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Remembering Noah Cowan

Noah Cowan's headshot in black and white.

Noah Cowan, who died in January at the age of 55 of glioblastoma multiforme (a form of brain cancer), was a passionate and erudite multihyphenate in the world of international cinema. A programmer at the Toronto International Film Festival who went on to become its co-director, as well as inaugural artistic director for the festival organization’s year-round theatre, the Bell Lightbox, he was also a distributor (Cowboy Pictures), nonprofit leader (the Global Film Initiative and SFFILM) and a business consultant and strategist. He was also a writer and critic. For much of this magazine’s first decade, Noah was a contributing editor and our chief festival correspondent. He’d regularly attend Sundance, Berlin, Cannes and Rotterdam, returning with capacious, witty dispatches in which opinions on individual films were woven together with larger opinions about the roles these events played in the broader cinematic ecosystem. 

I wrote about Noah in a formal obituary for Filmmaker’s website and more personally for the weekly newsletter. So, as a way of remembering Noah in these pages, I decided to do something different. Reprinted here is his spring 1999 essay, “Form Follows Function,” which has never been online. In the piece, he discusses the role of three winter festivals—Sundance, Rotterdam and Berlin—in sustaining, reinforcing and challenging the definition of “American independent film.” The piece being nearly 25 years old, much has changed about these festivals, but Noah’s systems-oriented analysis still illustrates a productive way to think holistically about the various components of the specialty film ecosystem. As for his concluding paragraph, a bit of advice to American independent filmmakers embarking on a round of festival submissions—well, I’d offer that same advice today.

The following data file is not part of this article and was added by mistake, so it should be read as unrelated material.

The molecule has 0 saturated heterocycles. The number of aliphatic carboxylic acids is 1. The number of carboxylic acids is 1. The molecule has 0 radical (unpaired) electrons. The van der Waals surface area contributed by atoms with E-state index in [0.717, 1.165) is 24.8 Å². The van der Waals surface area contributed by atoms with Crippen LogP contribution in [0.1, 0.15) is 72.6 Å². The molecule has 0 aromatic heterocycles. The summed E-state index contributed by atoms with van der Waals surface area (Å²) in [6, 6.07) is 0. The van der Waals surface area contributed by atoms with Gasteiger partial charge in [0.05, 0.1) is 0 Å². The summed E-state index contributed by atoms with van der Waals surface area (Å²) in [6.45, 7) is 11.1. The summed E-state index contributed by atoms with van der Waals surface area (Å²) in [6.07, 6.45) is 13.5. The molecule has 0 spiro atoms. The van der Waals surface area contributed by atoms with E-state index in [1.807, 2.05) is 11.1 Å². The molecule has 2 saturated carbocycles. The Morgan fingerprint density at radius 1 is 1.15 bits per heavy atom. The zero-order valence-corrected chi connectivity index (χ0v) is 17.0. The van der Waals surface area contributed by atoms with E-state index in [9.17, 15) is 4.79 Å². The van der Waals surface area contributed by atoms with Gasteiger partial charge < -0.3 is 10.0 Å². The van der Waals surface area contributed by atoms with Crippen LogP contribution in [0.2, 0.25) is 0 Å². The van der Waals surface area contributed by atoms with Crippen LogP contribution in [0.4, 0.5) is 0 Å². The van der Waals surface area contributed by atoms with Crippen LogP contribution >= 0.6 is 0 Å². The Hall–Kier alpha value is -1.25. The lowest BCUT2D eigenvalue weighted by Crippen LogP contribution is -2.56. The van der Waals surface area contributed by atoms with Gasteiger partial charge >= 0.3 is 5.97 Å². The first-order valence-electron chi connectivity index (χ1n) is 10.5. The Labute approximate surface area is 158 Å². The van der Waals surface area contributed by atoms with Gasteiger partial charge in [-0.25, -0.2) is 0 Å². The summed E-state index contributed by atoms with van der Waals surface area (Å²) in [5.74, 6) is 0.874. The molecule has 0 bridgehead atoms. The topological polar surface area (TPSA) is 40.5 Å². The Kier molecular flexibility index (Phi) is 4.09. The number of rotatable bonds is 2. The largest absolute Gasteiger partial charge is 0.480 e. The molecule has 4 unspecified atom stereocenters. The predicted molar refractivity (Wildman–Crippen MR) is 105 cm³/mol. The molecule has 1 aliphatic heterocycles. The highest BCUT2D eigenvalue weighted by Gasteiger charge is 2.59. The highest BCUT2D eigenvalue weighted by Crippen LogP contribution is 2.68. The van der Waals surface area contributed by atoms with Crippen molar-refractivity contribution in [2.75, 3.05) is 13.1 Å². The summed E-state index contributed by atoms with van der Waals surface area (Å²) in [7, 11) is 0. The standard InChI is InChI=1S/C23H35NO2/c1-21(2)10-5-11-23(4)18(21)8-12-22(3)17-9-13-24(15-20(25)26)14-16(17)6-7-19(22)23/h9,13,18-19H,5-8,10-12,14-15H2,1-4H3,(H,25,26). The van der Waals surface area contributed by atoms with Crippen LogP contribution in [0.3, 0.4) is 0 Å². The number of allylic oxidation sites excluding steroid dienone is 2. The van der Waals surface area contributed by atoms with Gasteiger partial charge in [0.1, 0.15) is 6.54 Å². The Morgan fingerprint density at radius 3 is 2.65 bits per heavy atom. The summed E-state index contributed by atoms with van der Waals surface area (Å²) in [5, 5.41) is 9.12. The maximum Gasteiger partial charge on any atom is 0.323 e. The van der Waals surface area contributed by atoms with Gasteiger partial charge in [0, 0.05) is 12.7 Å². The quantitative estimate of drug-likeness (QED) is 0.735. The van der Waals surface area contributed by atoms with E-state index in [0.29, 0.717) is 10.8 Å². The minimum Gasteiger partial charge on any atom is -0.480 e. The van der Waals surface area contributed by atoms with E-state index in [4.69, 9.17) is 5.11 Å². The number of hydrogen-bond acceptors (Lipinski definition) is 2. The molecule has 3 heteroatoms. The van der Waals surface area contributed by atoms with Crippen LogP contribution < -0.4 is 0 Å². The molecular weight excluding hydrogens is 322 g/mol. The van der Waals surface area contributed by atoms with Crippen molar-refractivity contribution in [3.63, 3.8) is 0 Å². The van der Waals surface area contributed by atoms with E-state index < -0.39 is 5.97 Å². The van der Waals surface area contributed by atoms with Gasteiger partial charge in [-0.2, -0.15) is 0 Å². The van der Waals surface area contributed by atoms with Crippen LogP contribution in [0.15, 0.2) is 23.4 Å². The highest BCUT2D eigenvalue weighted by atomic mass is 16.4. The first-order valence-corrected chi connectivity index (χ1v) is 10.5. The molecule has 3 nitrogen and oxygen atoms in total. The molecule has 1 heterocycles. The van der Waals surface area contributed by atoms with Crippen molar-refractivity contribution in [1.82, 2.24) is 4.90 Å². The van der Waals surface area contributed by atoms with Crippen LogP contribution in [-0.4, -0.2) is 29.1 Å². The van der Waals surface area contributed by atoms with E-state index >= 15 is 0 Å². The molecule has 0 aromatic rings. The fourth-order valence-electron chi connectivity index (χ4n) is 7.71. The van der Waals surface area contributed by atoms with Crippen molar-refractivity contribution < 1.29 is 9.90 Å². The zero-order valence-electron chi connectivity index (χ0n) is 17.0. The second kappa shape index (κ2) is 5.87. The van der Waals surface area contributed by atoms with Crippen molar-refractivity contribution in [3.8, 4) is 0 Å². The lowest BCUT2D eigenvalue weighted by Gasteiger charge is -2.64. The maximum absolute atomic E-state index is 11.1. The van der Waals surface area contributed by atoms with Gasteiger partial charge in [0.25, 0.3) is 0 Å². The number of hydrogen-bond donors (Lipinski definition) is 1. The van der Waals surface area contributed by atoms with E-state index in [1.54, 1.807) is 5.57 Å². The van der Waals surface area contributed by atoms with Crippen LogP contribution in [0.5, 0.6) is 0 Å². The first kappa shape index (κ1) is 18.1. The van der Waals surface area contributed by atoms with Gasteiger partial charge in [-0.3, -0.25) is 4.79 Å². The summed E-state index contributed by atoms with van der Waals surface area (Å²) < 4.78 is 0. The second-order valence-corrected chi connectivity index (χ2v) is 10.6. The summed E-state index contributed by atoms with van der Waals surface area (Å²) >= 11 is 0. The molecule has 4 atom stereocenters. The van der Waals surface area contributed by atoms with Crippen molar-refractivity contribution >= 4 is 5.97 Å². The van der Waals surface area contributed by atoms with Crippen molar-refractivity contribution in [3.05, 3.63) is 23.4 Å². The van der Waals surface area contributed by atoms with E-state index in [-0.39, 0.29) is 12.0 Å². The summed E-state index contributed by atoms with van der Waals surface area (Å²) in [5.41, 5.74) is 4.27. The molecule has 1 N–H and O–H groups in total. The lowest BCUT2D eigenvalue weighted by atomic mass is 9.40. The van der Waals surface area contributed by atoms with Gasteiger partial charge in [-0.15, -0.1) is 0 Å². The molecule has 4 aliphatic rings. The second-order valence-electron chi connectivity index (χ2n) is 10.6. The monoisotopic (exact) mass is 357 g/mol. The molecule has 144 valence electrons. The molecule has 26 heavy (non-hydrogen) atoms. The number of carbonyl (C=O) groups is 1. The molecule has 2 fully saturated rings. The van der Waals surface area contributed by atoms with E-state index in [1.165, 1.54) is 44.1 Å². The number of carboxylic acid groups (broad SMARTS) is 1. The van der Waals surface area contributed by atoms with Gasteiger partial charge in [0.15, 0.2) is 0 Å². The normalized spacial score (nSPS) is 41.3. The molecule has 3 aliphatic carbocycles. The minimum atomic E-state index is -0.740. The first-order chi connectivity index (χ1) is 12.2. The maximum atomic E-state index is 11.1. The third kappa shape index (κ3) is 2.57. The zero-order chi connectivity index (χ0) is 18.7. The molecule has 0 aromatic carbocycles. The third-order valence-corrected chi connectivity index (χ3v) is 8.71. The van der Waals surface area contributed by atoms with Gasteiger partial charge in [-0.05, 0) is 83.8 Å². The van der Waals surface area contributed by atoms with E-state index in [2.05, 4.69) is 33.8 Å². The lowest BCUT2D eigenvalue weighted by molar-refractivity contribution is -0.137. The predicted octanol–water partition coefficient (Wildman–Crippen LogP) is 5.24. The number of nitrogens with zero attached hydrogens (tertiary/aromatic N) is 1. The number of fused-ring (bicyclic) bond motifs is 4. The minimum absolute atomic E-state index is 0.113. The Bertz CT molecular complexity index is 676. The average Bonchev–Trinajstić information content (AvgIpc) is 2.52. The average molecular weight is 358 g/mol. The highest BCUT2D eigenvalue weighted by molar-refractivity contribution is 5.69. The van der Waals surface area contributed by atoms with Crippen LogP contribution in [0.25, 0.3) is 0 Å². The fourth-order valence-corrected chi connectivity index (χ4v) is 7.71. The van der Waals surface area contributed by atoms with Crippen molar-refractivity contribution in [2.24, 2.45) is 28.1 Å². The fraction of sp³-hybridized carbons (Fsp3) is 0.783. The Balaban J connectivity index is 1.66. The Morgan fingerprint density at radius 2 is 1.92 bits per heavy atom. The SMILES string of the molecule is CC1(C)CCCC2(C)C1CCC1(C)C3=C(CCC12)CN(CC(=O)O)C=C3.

Accompanying this article is another short piece, “Over and Over Again,” that is excerpted from a larger project currently being worked on by BFI executive, producer and critic Lizzie Francke and me. In November and December 2022, we spent 15 hours interviewing Noah about his life in film for what he called “an anti-memorial project”—a publication that will set his views on film, art and culture alongside those of his many friends, colleagues and collaborators. In this excerpt, Noah discusses the origins of his abilities as a curator and why it’s important to rewatch films. 

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